Blue Fire was a disappointment. It isn't any better than anything else, and it isn't as good as some that cost less. It supposedly requires a special developer but I think the "special" developer is just Rodinol; I can't see any difference if I do use Rodinol.
Micro Copex Imagelink has been discontinued, I think. I have not seen any notices, but I can't find it anywhere. It was a pretty decent slow film, but it was a pain to develop it.

After lunch, I'll get into developers.
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:iconnonotmuch:
nonotmuch Featured By Owner Nov 28, 2012   Photographer
It's been my experience that D76 flat-out doesn't get along with anything Ilford. I use Ilford Delta 100/3200 pretty extensively and have gotten great contrast with HC110.
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:iconfallisphoto:
FallisPhoto Featured By Owner Nov 28, 2012
I'll have to try that combination. One other thing I noticed about Ilford Delta films: They can reticulate if the temperature drops during any stage of development, so you really need to watch your temperatures. It's the only film I have seen do that. The emulsion cracks up like a dry lake bed.
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:iconnonotmuch:
nonotmuch Featured By Owner Nov 28, 2012   Photographer
No kidding? I've never heard about that. Thanks for letting me know!
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:iconfallisphoto:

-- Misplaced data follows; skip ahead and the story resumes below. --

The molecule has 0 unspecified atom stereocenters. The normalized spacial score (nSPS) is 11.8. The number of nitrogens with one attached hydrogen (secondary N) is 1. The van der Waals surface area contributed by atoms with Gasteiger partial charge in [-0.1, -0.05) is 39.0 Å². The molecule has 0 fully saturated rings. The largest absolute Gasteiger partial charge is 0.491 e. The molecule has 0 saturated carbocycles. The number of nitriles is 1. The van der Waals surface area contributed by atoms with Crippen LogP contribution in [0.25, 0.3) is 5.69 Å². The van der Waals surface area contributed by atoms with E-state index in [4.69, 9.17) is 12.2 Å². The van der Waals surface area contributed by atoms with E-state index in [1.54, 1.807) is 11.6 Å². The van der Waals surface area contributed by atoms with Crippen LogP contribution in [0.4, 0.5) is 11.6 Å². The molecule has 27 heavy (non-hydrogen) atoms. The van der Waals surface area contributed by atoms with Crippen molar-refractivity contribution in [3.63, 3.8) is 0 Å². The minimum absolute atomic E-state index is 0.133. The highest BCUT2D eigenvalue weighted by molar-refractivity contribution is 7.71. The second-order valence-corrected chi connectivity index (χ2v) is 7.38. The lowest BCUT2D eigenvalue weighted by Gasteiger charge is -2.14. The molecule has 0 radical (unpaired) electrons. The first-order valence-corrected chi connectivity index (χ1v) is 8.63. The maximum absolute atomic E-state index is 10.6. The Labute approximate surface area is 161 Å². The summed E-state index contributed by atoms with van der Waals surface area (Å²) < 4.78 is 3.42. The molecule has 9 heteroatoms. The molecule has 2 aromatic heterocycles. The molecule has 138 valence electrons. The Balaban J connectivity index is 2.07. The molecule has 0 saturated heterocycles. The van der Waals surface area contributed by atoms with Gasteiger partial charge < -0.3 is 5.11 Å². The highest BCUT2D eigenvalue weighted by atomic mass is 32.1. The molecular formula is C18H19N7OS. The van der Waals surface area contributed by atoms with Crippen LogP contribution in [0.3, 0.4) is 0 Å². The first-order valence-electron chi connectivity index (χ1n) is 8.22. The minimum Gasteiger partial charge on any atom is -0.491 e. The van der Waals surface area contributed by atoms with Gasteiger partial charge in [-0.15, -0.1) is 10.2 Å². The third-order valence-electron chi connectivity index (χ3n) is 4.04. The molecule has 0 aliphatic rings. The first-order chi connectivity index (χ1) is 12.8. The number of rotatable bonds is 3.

FallisPhoto Featured By Owner Nov 28, 2012
FP4 and FP5 are especially prone to this, but you can also get it with Delta and Neopan films.
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:iconfallisphoto:
FallisPhoto Featured By Owner Nov 24, 2012
Now about the developers:
D76 is just a good basic developer. With most films, it is the most foolproof. If you use it with T-Max and agitate it hard, you can use it to get coarse grain (if you want coarse grain). Without the extreme agitation, it gives you a fairly fine grain though. It is very good with Plus-X and Tri-X.
Rodinol is good with Blue Fire, but otherwise gives you a coarser grain with most films.
Microdol-X is a very fine grain developer, but it doesn't give you much contrast. If you push it a little, it works pretty well with Efke. You do have to push it a bit to get good contrast though.
T-Max developer is the best developer for T-Max and b&w infrared film, if you are trying to get the finest possible grain from those films.
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:iconpinyty:
pinyty Featured By Owner Nov 25, 2012
Thank you for sharing your knowledge. I just started to mix my own developer. Since I don't yet have a precise scale i used teaspoons for measurement. I know I wrong with that, but till I receive my scale it would have to do. Anyway I was surprised that even if I used a imprecise measurement for the components the film developed quite well. Well I had less grain and more detail in rodinal. So i'm curious how precise one must be in measuring the chemicals?